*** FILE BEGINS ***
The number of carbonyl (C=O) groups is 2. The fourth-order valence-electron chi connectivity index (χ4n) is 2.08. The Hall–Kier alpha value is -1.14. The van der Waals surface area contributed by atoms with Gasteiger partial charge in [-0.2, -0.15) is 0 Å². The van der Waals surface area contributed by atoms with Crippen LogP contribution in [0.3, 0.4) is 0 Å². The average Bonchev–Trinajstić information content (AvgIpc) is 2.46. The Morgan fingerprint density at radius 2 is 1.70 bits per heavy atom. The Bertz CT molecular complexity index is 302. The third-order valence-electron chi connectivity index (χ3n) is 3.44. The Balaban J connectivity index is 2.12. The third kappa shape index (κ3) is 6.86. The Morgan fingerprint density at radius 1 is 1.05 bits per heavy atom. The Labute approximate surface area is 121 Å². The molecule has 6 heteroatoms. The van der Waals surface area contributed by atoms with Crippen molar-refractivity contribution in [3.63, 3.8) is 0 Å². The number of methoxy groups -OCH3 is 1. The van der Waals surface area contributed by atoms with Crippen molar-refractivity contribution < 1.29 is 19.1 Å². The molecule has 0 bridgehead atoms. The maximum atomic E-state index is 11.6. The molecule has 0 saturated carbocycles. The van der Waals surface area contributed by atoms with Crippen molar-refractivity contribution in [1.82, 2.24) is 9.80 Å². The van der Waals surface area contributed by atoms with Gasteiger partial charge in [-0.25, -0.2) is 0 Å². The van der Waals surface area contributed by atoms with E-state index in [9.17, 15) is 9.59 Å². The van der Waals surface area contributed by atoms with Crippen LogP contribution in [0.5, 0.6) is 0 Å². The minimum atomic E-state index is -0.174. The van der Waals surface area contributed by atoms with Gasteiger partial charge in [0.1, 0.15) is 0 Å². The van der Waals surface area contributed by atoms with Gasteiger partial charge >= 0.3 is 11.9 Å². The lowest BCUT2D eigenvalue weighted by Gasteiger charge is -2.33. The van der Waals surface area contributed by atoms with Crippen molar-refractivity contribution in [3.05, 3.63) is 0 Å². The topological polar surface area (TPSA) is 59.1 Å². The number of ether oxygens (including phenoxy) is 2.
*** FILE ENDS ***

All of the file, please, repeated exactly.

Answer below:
The number of carbonyl (C=O) groups is 2. The fourth-order valence-electron chi connectivity index (χ4n) is 2.08. The Hall–Kier alpha value is -1.14. The van der Waals surface area contributed by atoms with Gasteiger partial charge in [-0.2, -0.15) is 0 Å². The van der Waals surface area contributed by atoms with Crippen LogP contribution in [0.3, 0.4) is 0 Å². The average Bonchev–Trinajstić information content (AvgIpc) is 2.46. The Morgan fingerprint density at radius 2 is 1.70 bits per heavy atom. The Bertz CT molecular complexity index is 302. The third-order valence-electron chi connectivity index (χ3n) is 3.44. The Balaban J connectivity index is 2.12. The third kappa shape index (κ3) is 6.86. The Morgan fingerprint density at radius 1 is 1.05 bits per heavy atom. The Labute approximate surface area is 121 Å². The molecule has 6 heteroatoms. The van der Waals surface area contributed by atoms with Crippen molar-refractivity contribution in [3.63, 3.8) is 0 Å². The number of methoxy groups -OCH3 is 1. The van der Waals surface area contributed by atoms with Crippen molar-refractivity contribution < 1.29 is 19.1 Å². The molecule has 0 bridgehead atoms. The maximum atomic E-state index is 11.6. The molecule has 0 saturated carbocycles. The van der Waals surface area contributed by atoms with Crippen molar-refractivity contribution in [1.82, 2.24) is 9.80 Å². The van der Waals surface area contributed by atoms with Gasteiger partial charge in [-0.25, -0.2) is 0 Å². The van der Waals surface area contributed by atoms with E-state index in [9.17, 15) is 9.59 Å². The van der Waals surface area contributed by atoms with Crippen LogP contribution in [0.5, 0.6) is 0 Å². The minimum atomic E-state index is -0.174. The van der Waals surface area contributed by atoms with Gasteiger partial charge in [0.1, 0.15) is 0 Å². The van der Waals surface area contributed by atoms with Gasteiger partial charge >= 0.3 is 11.9 Å². The lowest BCUT2D eigenvalue weighted by Gasteiger charge is -2.33. The van der Waals surface area contributed by atoms with Crippen molar-refractivity contribution in [3.05, 3.63) is 0 Å². The topological polar surface area (TPSA) is 59.1 Å². The number of ether oxygens (including phenoxy) is 2.